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Browsing by study line "Neurotiede"

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  • Lewis, Serena (2021)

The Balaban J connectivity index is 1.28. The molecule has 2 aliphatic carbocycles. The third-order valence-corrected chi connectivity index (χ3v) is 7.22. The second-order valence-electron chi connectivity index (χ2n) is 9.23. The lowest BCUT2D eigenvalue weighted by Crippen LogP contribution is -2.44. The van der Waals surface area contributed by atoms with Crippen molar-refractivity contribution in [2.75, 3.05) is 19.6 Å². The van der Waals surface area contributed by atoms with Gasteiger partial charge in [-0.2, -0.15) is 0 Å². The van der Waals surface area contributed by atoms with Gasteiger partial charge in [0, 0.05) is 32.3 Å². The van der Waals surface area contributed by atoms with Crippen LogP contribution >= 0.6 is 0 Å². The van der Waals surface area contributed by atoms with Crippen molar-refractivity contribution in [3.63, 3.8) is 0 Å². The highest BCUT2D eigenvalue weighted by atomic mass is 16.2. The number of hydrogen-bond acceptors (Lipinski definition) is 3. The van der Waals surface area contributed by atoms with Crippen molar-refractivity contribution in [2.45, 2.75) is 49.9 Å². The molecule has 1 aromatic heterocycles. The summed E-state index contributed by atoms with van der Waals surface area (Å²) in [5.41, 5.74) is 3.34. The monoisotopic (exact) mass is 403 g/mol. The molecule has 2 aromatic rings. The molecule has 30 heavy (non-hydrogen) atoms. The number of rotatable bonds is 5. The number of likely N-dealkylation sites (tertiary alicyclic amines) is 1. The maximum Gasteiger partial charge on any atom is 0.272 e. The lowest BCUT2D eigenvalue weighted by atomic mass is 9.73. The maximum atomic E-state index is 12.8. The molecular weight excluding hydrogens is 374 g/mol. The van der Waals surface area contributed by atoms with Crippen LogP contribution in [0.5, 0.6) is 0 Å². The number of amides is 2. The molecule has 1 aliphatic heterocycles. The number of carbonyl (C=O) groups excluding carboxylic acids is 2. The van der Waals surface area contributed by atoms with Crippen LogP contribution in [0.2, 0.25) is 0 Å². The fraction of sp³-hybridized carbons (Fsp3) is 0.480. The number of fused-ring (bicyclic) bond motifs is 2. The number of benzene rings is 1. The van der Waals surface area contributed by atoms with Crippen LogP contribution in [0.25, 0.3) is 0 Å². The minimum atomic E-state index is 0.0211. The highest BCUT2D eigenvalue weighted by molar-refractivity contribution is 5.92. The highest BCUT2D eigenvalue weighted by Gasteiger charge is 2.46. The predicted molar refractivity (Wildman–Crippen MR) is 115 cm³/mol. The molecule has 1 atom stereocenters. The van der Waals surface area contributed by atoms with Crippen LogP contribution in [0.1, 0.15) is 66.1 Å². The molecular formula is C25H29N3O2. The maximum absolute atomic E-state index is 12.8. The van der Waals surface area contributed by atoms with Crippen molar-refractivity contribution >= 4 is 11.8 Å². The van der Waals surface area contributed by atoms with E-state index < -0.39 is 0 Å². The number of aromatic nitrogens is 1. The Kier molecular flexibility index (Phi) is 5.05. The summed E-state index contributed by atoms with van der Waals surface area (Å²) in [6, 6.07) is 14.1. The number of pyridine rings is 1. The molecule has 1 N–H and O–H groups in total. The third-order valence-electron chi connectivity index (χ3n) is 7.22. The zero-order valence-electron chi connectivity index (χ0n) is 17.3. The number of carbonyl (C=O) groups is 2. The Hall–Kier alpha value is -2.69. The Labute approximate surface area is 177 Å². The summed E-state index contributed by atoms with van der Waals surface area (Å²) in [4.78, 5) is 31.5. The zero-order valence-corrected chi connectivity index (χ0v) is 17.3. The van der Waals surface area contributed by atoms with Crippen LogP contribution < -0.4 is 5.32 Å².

Histamine receptors are known to be expressed throughout the peripheral nervous system and are involved in regulating the gut and immune system. The gut-brain axis, which consists of bidirectional signaling between the central nervous system and gastrointestinal tract, links gut functions to emotional and cognitive controls in the brain. Many animal models are known to express histamine receptors in their gut and brain tissue which can be altered by a compromised gut-brain axis like stress. Histamine receptors also play an important role in many gastric and intestinal disorders. However, the precise expression pattern of histamine receptors in zebrafish gut tissue is unknown, as is whether their expression levels also change with stress. Here, I show that zebrafish gut contains several histamine receptors, but their role involving stress within the gut remains unknown. I found that histamine receptors hrh1 and hrh3 as well as the enzyme that synthesizes histamine, histidine decarboxylase (hdc), are expressed in zebrafish gut and brain in wildtype and hdc knockout adult zebrafish using in situ hybridization. Stress induction on wildtype male zebrafish through chronic social defeat and analysis of histamine receptor and hdc mRNA levels using quantitative real time PCR showed no differences in subordinate, dominate, or control fish. However, it did provide quantitative data that hrh1, hrh2, and hdc mRNA expresses in the adult gut. My results demonstrate the first data to suggest histamine receptors are expressed in zebrafish gut, and that even though stress can alter the gut-brain axis, it may not do so through the regulation of these receptors.